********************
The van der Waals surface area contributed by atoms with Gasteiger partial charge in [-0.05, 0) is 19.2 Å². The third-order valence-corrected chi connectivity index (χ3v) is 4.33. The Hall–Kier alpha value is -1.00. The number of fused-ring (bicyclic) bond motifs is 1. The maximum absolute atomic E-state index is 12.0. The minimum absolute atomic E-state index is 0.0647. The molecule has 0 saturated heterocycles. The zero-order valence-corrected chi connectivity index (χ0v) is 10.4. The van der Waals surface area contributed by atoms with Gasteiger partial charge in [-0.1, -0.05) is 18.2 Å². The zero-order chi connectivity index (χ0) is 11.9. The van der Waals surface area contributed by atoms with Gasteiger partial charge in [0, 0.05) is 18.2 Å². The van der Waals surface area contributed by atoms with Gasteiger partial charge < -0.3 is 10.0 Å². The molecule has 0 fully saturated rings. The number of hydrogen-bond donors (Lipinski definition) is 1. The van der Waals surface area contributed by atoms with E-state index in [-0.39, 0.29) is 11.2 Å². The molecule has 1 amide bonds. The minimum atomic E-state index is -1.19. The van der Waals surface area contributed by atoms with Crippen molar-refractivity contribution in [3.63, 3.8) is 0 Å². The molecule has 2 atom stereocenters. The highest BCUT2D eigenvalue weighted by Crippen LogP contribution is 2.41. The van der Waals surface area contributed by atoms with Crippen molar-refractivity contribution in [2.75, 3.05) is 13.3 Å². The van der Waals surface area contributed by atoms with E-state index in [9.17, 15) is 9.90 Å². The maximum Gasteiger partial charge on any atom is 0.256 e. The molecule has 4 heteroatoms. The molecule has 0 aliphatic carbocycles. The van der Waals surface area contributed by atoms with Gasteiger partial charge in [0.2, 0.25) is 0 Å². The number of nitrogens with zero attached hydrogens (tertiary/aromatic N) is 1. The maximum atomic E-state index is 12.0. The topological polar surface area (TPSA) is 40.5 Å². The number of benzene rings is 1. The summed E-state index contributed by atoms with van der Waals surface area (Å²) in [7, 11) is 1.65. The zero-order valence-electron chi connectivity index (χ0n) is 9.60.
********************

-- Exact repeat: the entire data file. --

The van der Waals surface area contributed by atoms with Gasteiger partial charge in [-0.05, 0) is 19.2 Å². The third-order valence-corrected chi connectivity index (χ3v) is 4.33. The Hall–Kier alpha value is -1.00. The number of fused-ring (bicyclic) bond motifs is 1. The maximum absolute atomic E-state index is 12.0. The minimum absolute atomic E-state index is 0.0647. The molecule has 0 saturated heterocycles. The zero-order valence-corrected chi connectivity index (χ0v) is 10.4. The van der Waals surface area contributed by atoms with Gasteiger partial charge in [-0.1, -0.05) is 18.2 Å². The zero-order chi connectivity index (χ0) is 11.9. The van der Waals surface area contributed by atoms with Gasteiger partial charge in [0, 0.05) is 18.2 Å². The van der Waals surface area contributed by atoms with Gasteiger partial charge < -0.3 is 10.0 Å². The molecule has 0 fully saturated rings. The number of hydrogen-bond donors (Lipinski definition) is 1. The van der Waals surface area contributed by atoms with E-state index in [-0.39, 0.29) is 11.2 Å². The molecule has 1 amide bonds. The minimum atomic E-state index is -1.19. The van der Waals surface area contributed by atoms with Crippen molar-refractivity contribution in [3.63, 3.8) is 0 Å². The molecule has 2 atom stereocenters. The highest BCUT2D eigenvalue weighted by Crippen LogP contribution is 2.41. The van der Waals surface area contributed by atoms with Crippen molar-refractivity contribution in [2.75, 3.05) is 13.3 Å². The van der Waals surface area contributed by atoms with E-state index in [9.17, 15) is 9.90 Å². The maximum Gasteiger partial charge on any atom is 0.256 e. The molecule has 4 heteroatoms. The molecule has 0 aliphatic carbocycles. The van der Waals surface area contributed by atoms with Gasteiger partial charge in [0.2, 0.25) is 0 Å². The number of nitrogens with zero attached hydrogens (tertiary/aromatic N) is 1. The maximum atomic E-state index is 12.0. The topological polar surface area (TPSA) is 40.5 Å². The number of benzene rings is 1. The summed E-state index contributed by atoms with van der Waals surface area (Å²) in [7, 11) is 1.65. The zero-order valence-electron chi connectivity index (χ0n) is 9.60.